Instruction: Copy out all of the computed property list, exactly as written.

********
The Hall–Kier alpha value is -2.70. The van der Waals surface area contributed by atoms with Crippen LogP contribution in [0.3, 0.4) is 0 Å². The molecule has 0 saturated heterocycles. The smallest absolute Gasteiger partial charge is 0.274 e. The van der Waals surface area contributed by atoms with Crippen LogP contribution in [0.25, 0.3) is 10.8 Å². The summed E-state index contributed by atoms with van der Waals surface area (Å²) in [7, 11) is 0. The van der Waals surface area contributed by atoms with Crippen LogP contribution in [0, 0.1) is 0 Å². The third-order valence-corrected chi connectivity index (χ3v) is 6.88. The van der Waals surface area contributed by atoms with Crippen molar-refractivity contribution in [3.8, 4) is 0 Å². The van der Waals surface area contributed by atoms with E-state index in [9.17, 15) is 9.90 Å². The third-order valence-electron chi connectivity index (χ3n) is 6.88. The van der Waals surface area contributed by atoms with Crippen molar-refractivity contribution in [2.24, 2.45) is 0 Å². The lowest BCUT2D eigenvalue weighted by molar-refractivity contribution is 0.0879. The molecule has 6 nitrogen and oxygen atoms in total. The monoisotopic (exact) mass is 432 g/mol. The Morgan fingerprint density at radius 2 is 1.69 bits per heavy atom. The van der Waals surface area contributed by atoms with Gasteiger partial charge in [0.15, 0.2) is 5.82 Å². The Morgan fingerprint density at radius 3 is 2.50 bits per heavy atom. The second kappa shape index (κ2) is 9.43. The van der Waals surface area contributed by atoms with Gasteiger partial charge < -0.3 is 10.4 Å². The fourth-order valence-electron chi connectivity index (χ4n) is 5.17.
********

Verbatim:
The Hall–Kier alpha value is -2.70. The van der Waals surface area contributed by atoms with Crippen LogP contribution in [0.3, 0.4) is 0 Å². The molecule has 0 saturated heterocycles. The smallest absolute Gasteiger partial charge is 0.274 e. The van der Waals surface area contributed by atoms with Crippen LogP contribution in [0.25, 0.3) is 10.8 Å². The summed E-state index contributed by atoms with van der Waals surface area (Å²) in [7, 11) is 0. The van der Waals surface area contributed by atoms with Crippen LogP contribution in [0, 0.1) is 0 Å². The third-order valence-corrected chi connectivity index (χ3v) is 6.88. The van der Waals surface area contributed by atoms with Crippen molar-refractivity contribution in [3.8, 4) is 0 Å². The van der Waals surface area contributed by atoms with E-state index in [9.17, 15) is 9.90 Å². The third-order valence-electron chi connectivity index (χ3n) is 6.88. The van der Waals surface area contributed by atoms with Crippen molar-refractivity contribution in [2.24, 2.45) is 0 Å². The lowest BCUT2D eigenvalue weighted by molar-refractivity contribution is 0.0879. The molecule has 6 nitrogen and oxygen atoms in total. The monoisotopic (exact) mass is 432 g/mol. The Morgan fingerprint density at radius 2 is 1.69 bits per heavy atom. The van der Waals surface area contributed by atoms with Gasteiger partial charge in [0.15, 0.2) is 5.82 Å². The Morgan fingerprint density at radius 3 is 2.50 bits per heavy atom. The second kappa shape index (κ2) is 9.43. The van der Waals surface area contributed by atoms with Gasteiger partial charge < -0.3 is 10.4 Å². The fourth-order valence-electron chi connectivity index (χ4n) is 5.17.